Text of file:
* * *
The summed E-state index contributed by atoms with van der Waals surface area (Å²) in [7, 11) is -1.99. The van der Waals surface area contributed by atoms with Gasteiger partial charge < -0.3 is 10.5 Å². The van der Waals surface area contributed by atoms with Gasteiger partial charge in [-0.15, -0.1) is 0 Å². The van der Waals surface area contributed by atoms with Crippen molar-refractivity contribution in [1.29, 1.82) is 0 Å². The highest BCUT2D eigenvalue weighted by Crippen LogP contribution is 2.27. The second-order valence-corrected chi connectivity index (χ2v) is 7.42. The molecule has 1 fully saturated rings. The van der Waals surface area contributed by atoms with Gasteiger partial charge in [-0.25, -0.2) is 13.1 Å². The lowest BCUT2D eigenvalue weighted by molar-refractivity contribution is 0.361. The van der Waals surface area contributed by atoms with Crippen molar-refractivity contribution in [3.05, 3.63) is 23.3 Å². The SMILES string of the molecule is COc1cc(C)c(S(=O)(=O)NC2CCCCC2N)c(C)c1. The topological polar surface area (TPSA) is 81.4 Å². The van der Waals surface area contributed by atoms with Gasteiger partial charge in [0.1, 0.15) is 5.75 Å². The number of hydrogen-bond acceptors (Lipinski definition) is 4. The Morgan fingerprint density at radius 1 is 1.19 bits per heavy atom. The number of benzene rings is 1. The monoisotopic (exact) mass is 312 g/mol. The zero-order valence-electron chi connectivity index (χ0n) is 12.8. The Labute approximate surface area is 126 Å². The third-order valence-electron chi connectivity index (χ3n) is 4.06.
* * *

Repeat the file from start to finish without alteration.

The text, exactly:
The summed E-state index contributed by atoms with van der Waals surface area (Å²) in [7, 11) is -1.99. The van der Waals surface area contributed by atoms with Gasteiger partial charge < -0.3 is 10.5 Å². The van der Waals surface area contributed by atoms with Gasteiger partial charge in [-0.15, -0.1) is 0 Å². The van der Waals surface area contributed by atoms with Crippen molar-refractivity contribution in [1.29, 1.82) is 0 Å². The highest BCUT2D eigenvalue weighted by Crippen LogP contribution is 2.27. The second-order valence-corrected chi connectivity index (χ2v) is 7.42. The molecule has 1 fully saturated rings. The van der Waals surface area contributed by atoms with Gasteiger partial charge in [-0.25, -0.2) is 13.1 Å². The lowest BCUT2D eigenvalue weighted by molar-refractivity contribution is 0.361. The van der Waals surface area contributed by atoms with Crippen molar-refractivity contribution in [3.05, 3.63) is 23.3 Å². The SMILES string of the molecule is COc1cc(C)c(S(=O)(=O)NC2CCCCC2N)c(C)c1. The topological polar surface area (TPSA) is 81.4 Å². The van der Waals surface area contributed by atoms with Gasteiger partial charge in [0.1, 0.15) is 5.75 Å². The number of hydrogen-bond acceptors (Lipinski definition) is 4. The Morgan fingerprint density at radius 1 is 1.19 bits per heavy atom. The number of benzene rings is 1. The monoisotopic (exact) mass is 312 g/mol. The zero-order valence-electron chi connectivity index (χ0n) is 12.8. The Labute approximate surface area is 126 Å². The third-order valence-electron chi connectivity index (χ3n) is 4.06.